Dear Annie: I’ve been put in charge of hiring a few new people for our department, which does social media marketing, and I’m trying to come up with a way to describe the talent and experience we’re looking for. This is a pretty new area of the company, so there aren’t any old job descriptions around here that I could use as a template, and the ones I’ve been looking at online are mostly so boring. Is it crazy to think that, since we’re looking for dynamic, imaginative people to do interesting, creative work, the job description should be interesting and creative too? Do you or your readers have any suggestions? — Just Janet
Dear J.J.: Not crazy at all. “Job descriptions are usually just an item on a hiring manager’s checklist, so they end up as a dry list of qualifications,” explains Brendan Browne, director of recruiting at LinkedIn. That’s a wasted opportunity. “Candidates in demand now have a choice of jobs, so how are you going to stand out?” he says. “The right description is often your first, and best, chance to catch the eye of the right talent.”
Browne has had some experience with this. When he started at LinkedIn in 2010, the social media site had about 500 employees. It now has over 6,000, in 30 cities worldwide. Here are a few of LinkedIn’s tips for writing a job ad that will wow the people you want to attract:
Use recognizable titles. “Creative” titles — like Office Ninja for administrative assistant, or Brand Champion when you mean social media specialist — aren’t search-friendly, and will likely put off anyone who doesn’t know what they mean.
Keep the tone candid and conversational. Lots of ads feature a heading like “Job Overview,” followed by two or three paragraphs of jargon. Yawn. Instead, Browne recommends getting quickly to the point, with “Why Join Us?” followed by two or three sentences that answer the question.
Likewise, long lists of “Job Requirements” in some ads often include a veiled reference to a drawback of the job, buried in verbiage. That’s a mistake. “It’s essential that the ad reflect the reality,” Browne notes. “If there is something that makes this role especially tough or challenging, say it as if you were speaking to the person. Put in a ‘Worst Part of the Job’ sub-head.”
LinkedIn, for instance, is growing so fast that a few basic processes aren’t fully developed yet and have to be improvised on the fly. If something like that is true in your shop too, briefly say so. “Be authentic about the job,” says Browne. “You want no surprises for new hires later.”
Promote your company’s brand. When LinkedIn surveyed 18,000 employees across various industries on what would lure them to a new job, 56% said an employer’s job-market brand was a big influence. “People want to love where they work, so why someone would love working with you has got to come screaming through,” Browne says. It helps to replace a typically dull list of details about the company’s history with two or three sentences explaining why your business is exciting now.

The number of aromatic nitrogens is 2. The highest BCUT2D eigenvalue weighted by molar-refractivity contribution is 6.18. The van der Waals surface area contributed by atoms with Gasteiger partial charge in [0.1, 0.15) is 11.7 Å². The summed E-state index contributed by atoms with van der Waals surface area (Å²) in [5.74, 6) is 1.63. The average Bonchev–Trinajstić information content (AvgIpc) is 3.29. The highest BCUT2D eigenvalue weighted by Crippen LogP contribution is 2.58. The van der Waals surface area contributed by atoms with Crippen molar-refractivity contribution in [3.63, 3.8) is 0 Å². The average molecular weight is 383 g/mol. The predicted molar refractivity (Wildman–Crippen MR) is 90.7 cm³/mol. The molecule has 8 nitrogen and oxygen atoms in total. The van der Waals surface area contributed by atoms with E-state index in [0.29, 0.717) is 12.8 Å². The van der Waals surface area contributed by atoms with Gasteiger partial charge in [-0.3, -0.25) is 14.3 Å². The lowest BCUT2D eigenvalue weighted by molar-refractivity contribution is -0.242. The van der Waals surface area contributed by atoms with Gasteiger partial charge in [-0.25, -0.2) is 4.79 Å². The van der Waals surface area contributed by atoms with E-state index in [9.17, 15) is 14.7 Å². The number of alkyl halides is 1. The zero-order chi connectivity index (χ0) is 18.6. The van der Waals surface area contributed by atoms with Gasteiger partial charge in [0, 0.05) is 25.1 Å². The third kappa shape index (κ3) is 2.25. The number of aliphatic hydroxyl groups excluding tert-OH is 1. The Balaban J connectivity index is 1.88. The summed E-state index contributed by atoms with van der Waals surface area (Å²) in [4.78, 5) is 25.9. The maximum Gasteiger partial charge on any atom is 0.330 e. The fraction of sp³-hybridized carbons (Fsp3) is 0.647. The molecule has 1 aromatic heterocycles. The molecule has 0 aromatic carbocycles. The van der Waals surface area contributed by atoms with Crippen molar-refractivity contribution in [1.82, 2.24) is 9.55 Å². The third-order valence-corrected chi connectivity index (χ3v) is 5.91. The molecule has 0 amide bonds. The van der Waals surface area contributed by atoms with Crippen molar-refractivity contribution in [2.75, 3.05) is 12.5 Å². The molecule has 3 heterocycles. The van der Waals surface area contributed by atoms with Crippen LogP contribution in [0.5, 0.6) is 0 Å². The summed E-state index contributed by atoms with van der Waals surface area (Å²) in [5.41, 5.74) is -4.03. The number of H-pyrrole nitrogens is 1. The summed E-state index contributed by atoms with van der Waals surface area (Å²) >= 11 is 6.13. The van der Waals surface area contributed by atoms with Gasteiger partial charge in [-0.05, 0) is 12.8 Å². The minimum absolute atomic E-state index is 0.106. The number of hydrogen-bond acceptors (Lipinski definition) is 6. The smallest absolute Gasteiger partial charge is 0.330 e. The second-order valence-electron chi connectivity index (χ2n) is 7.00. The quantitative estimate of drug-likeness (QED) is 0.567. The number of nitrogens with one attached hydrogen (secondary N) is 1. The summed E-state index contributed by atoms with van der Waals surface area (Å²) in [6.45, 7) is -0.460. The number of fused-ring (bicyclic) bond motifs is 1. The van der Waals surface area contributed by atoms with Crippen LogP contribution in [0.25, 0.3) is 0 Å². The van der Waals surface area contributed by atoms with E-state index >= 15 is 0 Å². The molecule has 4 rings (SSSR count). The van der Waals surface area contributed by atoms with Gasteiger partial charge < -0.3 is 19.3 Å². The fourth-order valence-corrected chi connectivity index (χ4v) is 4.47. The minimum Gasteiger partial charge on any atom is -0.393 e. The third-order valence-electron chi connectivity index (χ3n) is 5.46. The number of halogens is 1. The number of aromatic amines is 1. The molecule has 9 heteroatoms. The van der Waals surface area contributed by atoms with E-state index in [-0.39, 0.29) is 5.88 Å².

Avoid buzzwords. Instead of eye-glazing boilerplate like “Fits well with our culture and the values consistent in our organization,” offer information about the actual culture at your company — maybe by mentioning why you like coming to work in the morning.
Emphasize the impact of the job. Lots of job ads contain vague descriptions like “Lead the business and drive change to meet performance goals.” Say what? “Those phrases don’t mean anything to anyone,” notes Browne. “Try spelling out specifically why the role matters, what they’ll be doing, and what they’ll learn.” LinkedIn’s survey of passive job candidates showed that people who already have jobs are most likely to move if a new job offers a candidate the chance to make their own distinctive mark. If that’s the case with the job openings you’re trying to fill, make it clear.
Be concise. The LinkedIn talent study showed there’s a 30% chance your ideal candidate will read your job description on a mobile device, where the smaller screen means each word has to count. You could also consider adding another dimension to the text by embedding a video that shows, say, some of your team’s work, or features you talking about the team, the company, and the job.
In a way, the fact that there aren’t any old job descriptions around for you to use is an advantage, because it means you get to start fresh. For most hiring managers, “it takes a shift in mindset” to get away from the same old snooze-inducing job descriptions, says Browne. “But, in the current tight market for talent, it’s worth the effort to differentiate your company from the crowd.”
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